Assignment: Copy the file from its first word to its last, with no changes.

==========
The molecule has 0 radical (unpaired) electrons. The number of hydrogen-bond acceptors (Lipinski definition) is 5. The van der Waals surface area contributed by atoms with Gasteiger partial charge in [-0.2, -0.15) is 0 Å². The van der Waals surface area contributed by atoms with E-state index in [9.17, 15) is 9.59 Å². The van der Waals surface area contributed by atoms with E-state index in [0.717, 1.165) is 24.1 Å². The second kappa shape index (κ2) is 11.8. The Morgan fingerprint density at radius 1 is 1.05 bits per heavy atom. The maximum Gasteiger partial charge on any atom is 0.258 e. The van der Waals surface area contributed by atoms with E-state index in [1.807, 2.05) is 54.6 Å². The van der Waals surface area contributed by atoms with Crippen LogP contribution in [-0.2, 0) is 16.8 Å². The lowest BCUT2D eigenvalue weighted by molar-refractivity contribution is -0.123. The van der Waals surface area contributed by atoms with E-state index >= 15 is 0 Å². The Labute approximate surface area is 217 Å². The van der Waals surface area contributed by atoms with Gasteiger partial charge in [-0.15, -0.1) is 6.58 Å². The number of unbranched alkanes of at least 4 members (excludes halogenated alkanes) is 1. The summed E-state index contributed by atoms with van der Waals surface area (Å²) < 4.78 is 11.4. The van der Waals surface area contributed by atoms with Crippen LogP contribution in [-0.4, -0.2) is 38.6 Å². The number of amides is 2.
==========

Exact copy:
The molecule has 0 radical (unpaired) electrons. The number of hydrogen-bond acceptors (Lipinski definition) is 5. The van der Waals surface area contributed by atoms with Gasteiger partial charge in [-0.2, -0.15) is 0 Å². The van der Waals surface area contributed by atoms with E-state index in [9.17, 15) is 9.59 Å². The van der Waals surface area contributed by atoms with E-state index in [0.717, 1.165) is 24.1 Å². The second kappa shape index (κ2) is 11.8. The Morgan fingerprint density at radius 1 is 1.05 bits per heavy atom. The maximum Gasteiger partial charge on any atom is 0.258 e. The van der Waals surface area contributed by atoms with E-state index in [1.807, 2.05) is 54.6 Å². The van der Waals surface area contributed by atoms with Crippen LogP contribution in [-0.2, 0) is 16.8 Å². The lowest BCUT2D eigenvalue weighted by molar-refractivity contribution is -0.123. The van der Waals surface area contributed by atoms with E-state index >= 15 is 0 Å². The Labute approximate surface area is 217 Å². The van der Waals surface area contributed by atoms with Gasteiger partial charge in [-0.15, -0.1) is 6.58 Å². The number of unbranched alkanes of at least 4 members (excludes halogenated alkanes) is 1. The summed E-state index contributed by atoms with van der Waals surface area (Å²) < 4.78 is 11.4. The van der Waals surface area contributed by atoms with Crippen LogP contribution in [-0.4, -0.2) is 38.6 Å². The number of amides is 2.